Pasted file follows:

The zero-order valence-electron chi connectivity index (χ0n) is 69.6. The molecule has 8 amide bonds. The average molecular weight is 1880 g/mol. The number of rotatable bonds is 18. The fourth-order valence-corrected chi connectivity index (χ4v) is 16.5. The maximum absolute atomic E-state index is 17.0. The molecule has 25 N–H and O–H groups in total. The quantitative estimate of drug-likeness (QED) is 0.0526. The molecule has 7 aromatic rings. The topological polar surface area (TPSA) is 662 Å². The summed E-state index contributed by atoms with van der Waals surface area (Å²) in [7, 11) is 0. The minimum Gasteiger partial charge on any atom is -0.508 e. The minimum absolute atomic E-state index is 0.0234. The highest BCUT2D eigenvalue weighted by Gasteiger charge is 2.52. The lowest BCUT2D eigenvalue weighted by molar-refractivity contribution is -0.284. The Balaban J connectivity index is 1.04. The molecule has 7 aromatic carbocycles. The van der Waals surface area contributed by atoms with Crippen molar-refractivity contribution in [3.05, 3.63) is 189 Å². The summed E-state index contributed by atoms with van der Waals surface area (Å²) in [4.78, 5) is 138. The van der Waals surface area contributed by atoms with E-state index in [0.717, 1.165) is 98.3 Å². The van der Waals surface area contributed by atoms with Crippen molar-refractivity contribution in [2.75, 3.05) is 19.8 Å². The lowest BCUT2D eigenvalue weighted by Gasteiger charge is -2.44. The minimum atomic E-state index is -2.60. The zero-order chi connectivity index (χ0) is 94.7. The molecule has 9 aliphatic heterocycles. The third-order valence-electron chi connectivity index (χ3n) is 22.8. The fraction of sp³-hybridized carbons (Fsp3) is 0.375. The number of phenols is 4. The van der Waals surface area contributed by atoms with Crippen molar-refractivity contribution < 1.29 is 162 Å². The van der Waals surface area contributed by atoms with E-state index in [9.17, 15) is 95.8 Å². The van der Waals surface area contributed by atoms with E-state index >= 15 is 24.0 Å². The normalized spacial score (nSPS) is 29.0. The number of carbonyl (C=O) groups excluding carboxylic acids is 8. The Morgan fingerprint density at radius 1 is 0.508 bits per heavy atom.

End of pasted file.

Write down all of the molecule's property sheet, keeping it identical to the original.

The zero-order valence-electron chi connectivity index (χ0n) is 69.6. The molecule has 8 amide bonds. The average molecular weight is 1880 g/mol. The number of rotatable bonds is 18. The fourth-order valence-corrected chi connectivity index (χ4v) is 16.5. The maximum absolute atomic E-state index is 17.0. The molecule has 25 N–H and O–H groups in total. The quantitative estimate of drug-likeness (QED) is 0.0526. The molecule has 7 aromatic rings. The topological polar surface area (TPSA) is 662 Å². The summed E-state index contributed by atoms with van der Waals surface area (Å²) in [7, 11) is 0. The minimum Gasteiger partial charge on any atom is -0.508 e. The minimum absolute atomic E-state index is 0.0234. The highest BCUT2D eigenvalue weighted by Gasteiger charge is 2.52. The lowest BCUT2D eigenvalue weighted by molar-refractivity contribution is -0.284. The Balaban J connectivity index is 1.04. The molecule has 7 aromatic carbocycles. The van der Waals surface area contributed by atoms with Crippen molar-refractivity contribution in [3.05, 3.63) is 189 Å². The summed E-state index contributed by atoms with van der Waals surface area (Å²) in [4.78, 5) is 138. The van der Waals surface area contributed by atoms with E-state index in [0.717, 1.165) is 98.3 Å². The van der Waals surface area contributed by atoms with Crippen molar-refractivity contribution in [2.75, 3.05) is 19.8 Å². The lowest BCUT2D eigenvalue weighted by Gasteiger charge is -2.44. The minimum atomic E-state index is -2.60. The zero-order chi connectivity index (χ0) is 94.7. The molecule has 9 aliphatic heterocycles. The third-order valence-electron chi connectivity index (χ3n) is 22.8. The fraction of sp³-hybridized carbons (Fsp3) is 0.375. The number of phenols is 4. The van der Waals surface area contributed by atoms with Crippen molar-refractivity contribution < 1.29 is 162 Å². The van der Waals surface area contributed by atoms with E-state index in [9.17, 15) is 95.8 Å². The van der Waals surface area contributed by atoms with E-state index >= 15 is 24.0 Å². The normalized spacial score (nSPS) is 29.0. The number of carbonyl (C=O) groups excluding carboxylic acids is 8. The Morgan fingerprint density at radius 1 is 0.508 bits per heavy atom.